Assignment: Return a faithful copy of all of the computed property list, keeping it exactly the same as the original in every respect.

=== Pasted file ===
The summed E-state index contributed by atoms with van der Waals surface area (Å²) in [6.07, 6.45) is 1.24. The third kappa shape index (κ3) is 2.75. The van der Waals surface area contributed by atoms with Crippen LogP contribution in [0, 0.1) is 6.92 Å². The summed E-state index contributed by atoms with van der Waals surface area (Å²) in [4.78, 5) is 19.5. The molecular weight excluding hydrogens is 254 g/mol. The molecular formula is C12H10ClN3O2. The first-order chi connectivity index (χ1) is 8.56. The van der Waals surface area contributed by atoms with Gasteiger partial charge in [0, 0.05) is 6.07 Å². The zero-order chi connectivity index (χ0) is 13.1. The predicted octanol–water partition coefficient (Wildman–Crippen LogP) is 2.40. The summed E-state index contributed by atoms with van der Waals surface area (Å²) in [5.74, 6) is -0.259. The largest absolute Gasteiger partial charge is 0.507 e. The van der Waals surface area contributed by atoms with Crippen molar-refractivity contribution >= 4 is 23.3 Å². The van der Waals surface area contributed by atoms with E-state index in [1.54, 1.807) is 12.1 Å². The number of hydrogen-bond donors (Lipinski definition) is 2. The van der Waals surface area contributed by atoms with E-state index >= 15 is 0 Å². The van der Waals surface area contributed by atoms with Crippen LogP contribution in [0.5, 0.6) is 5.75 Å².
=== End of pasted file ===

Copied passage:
The summed E-state index contributed by atoms with van der Waals surface area (Å²) in [6.07, 6.45) is 1.24. The third kappa shape index (κ3) is 2.75. The van der Waals surface area contributed by atoms with Crippen LogP contribution in [0, 0.1) is 6.92 Å². The summed E-state index contributed by atoms with van der Waals surface area (Å²) in [4.78, 5) is 19.5. The molecular weight excluding hydrogens is 254 g/mol. The molecular formula is C12H10ClN3O2. The first-order chi connectivity index (χ1) is 8.56. The van der Waals surface area contributed by atoms with Gasteiger partial charge in [0, 0.05) is 6.07 Å². The zero-order chi connectivity index (χ0) is 13.1. The predicted octanol–water partition coefficient (Wildman–Crippen LogP) is 2.40. The summed E-state index contributed by atoms with van der Waals surface area (Å²) in [5.74, 6) is -0.259. The largest absolute Gasteiger partial charge is 0.507 e. The van der Waals surface area contributed by atoms with Crippen molar-refractivity contribution >= 4 is 23.3 Å². The van der Waals surface area contributed by atoms with E-state index in [1.54, 1.807) is 12.1 Å². The number of hydrogen-bond donors (Lipinski definition) is 2. The van der Waals surface area contributed by atoms with E-state index >= 15 is 0 Å². The van der Waals surface area contributed by atoms with Crippen LogP contribution in [0.5, 0.6) is 5.75 Å².